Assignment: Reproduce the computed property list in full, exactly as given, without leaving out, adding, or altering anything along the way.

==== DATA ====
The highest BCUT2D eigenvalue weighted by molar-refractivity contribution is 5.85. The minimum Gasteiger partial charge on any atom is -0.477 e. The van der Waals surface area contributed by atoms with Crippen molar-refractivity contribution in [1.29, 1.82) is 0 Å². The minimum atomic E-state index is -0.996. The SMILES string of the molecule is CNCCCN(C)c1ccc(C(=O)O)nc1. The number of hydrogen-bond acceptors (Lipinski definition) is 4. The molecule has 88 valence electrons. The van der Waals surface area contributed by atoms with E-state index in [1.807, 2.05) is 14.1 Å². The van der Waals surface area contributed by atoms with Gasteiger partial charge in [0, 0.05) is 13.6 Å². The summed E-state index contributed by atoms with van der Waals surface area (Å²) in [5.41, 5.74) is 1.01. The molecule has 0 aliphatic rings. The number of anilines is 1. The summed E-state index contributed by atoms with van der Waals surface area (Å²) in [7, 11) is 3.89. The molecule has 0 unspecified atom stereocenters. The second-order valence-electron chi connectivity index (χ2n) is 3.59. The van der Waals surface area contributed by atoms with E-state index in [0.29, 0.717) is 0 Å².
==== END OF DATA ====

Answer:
The highest BCUT2D eigenvalue weighted by molar-refractivity contribution is 5.85. The minimum Gasteiger partial charge on any atom is -0.477 e. The van der Waals surface area contributed by atoms with Crippen molar-refractivity contribution in [1.29, 1.82) is 0 Å². The minimum atomic E-state index is -0.996. The SMILES string of the molecule is CNCCCN(C)c1ccc(C(=O)O)nc1. The number of hydrogen-bond acceptors (Lipinski definition) is 4. The molecule has 88 valence electrons. The van der Waals surface area contributed by atoms with E-state index in [1.807, 2.05) is 14.1 Å². The van der Waals surface area contributed by atoms with Gasteiger partial charge in [0, 0.05) is 13.6 Å². The summed E-state index contributed by atoms with van der Waals surface area (Å²) in [5.41, 5.74) is 1.01. The molecule has 0 aliphatic rings. The number of anilines is 1. The summed E-state index contributed by atoms with van der Waals surface area (Å²) in [7, 11) is 3.89. The molecule has 0 unspecified atom stereocenters. The second-order valence-electron chi connectivity index (χ2n) is 3.59. The van der Waals surface area contributed by atoms with E-state index in [0.29, 0.717) is 0 Å².